If the thought of sitting down to write out complicated meals that require following intricate recipes and spending hours at a time in the kitchen, all to “prep” your meals for the week makes you want to strangle a head of broccoli, then you’ve come to the right place. Because that is not what this post is about.
This post is about spending just one hour or less of your free time in the kitchen, prepping a few healthy meals for the week ahead. Of course, cutting down on time means cooking in bulk and therefore eating some of the same meals twice in one week, something I’m totally OK with. So if you’re ok with that too, then awesome! Let me teach you my ways.
[image via Pinterest]
So, some people like to go into full on chef-mode and plan out their grocery lists in anticipation of what meals they’re going to make for the week. But even that is too much work for me. I like thinking ahead, but not THAT MUCH ahead. That’s not to say that I don’t use a list when I go grocery shopping, because I do. (Or else I would just have a free for all and buy a million things I really don’t need.) But for the most part, my grocery list each week stays about the same, except for the rotation of different fruits and veggies.
And I’m only sharing my grocery shopping habits with you right now because going to the store and buying some food is the first, and perhaps most important, step in my meal-prepping process. So get ready. Our crash course is about to start!
Step 1: Go grocery shopping. Follow a list that includes your favorite fruits and veggies and any typical staple items. (Unless it’s a special occasion or you just REALLY want to, there’s no reason to buy crazy foreign things that you have no idea how to cook just because Dr. Oz said it was healthy or a news anchor reported it as a cure all for blasting belly fat. Remember, we are trying to make this easy. Not a time suck.)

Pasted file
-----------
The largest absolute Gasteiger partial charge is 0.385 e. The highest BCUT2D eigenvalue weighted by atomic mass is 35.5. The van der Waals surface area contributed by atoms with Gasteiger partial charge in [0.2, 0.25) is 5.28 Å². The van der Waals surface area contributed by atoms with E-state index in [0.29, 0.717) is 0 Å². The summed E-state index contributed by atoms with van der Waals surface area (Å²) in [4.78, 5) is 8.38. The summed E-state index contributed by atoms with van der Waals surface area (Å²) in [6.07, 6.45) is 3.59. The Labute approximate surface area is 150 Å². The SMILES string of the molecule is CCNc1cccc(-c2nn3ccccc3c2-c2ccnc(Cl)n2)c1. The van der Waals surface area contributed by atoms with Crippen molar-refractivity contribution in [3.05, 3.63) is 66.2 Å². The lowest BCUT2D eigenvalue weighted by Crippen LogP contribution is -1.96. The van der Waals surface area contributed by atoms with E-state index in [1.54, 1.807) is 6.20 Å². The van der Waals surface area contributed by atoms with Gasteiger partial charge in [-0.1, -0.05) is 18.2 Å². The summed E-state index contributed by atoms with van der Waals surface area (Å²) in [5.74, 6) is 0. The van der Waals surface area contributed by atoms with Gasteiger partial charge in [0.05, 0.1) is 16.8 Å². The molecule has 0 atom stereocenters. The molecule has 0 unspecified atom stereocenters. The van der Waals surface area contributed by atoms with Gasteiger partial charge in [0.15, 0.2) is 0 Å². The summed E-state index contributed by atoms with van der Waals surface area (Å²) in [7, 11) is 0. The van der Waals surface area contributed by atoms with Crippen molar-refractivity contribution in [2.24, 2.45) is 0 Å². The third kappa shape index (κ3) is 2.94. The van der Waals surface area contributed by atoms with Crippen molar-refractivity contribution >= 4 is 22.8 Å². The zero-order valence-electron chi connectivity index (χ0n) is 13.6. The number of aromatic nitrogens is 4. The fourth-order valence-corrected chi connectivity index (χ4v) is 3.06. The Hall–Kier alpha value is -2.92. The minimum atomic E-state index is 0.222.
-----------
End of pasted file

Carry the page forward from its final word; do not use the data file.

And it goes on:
My kitchen is typically stocked with the following:
2-4 types of fruit (apples, pears, oranges, strawberries, blueberries etc.)
2-3 types of veggies (broccoli, cauliflower, squash, bell peppers, mushrooms, asparagus, carrots, green beans, etc.)
Cheese (usually feta or goat)
Leafy greens (switching between spinach, arugula, kale, etc.)
Nuts (usually almonds and/or peanuts)
Whole wheat tortilla wraps or whole grain bread
Whole wheat pasta, cous cous, or quinoa
1-2 types of legumes (lentils, black beans, kidney beans, chick peas, etc.)
Step 2: When you have about an hour or so to devote to the kitchen, get ready to cook! I usually do this on Sunday nights. Take all of the ingredients you want to use and lay them out on the counter.
The way I usually do this is by grabbing three or four veggies, two protein sources, and two complex carb sources. (This allows me to make large batches of two separate dishes that I can split into four meals. Obviously, if you need more than four on-the-go meals for the week, you’ll need more food and bit more time. For me though, four meals is was works.)
Step 3: If you’re using ingredients like rice, lentils, cous cous, quinoa, or pasta, get those on the stove first so that they’re cooked and ready to be mixed into your final meal concoctions.
Step 4: If you want to add some easy extra flavor to your dishes, grab a yellow or red onion and dice up a good chunk of it to use in each dish when you start cooking.
Step 5: Cut up all of your veggies and place each into a separate bowl. If you’re using a root vegetable like potatoes or beets, make sure to cook them beforehand. (I usually bake or boil them.)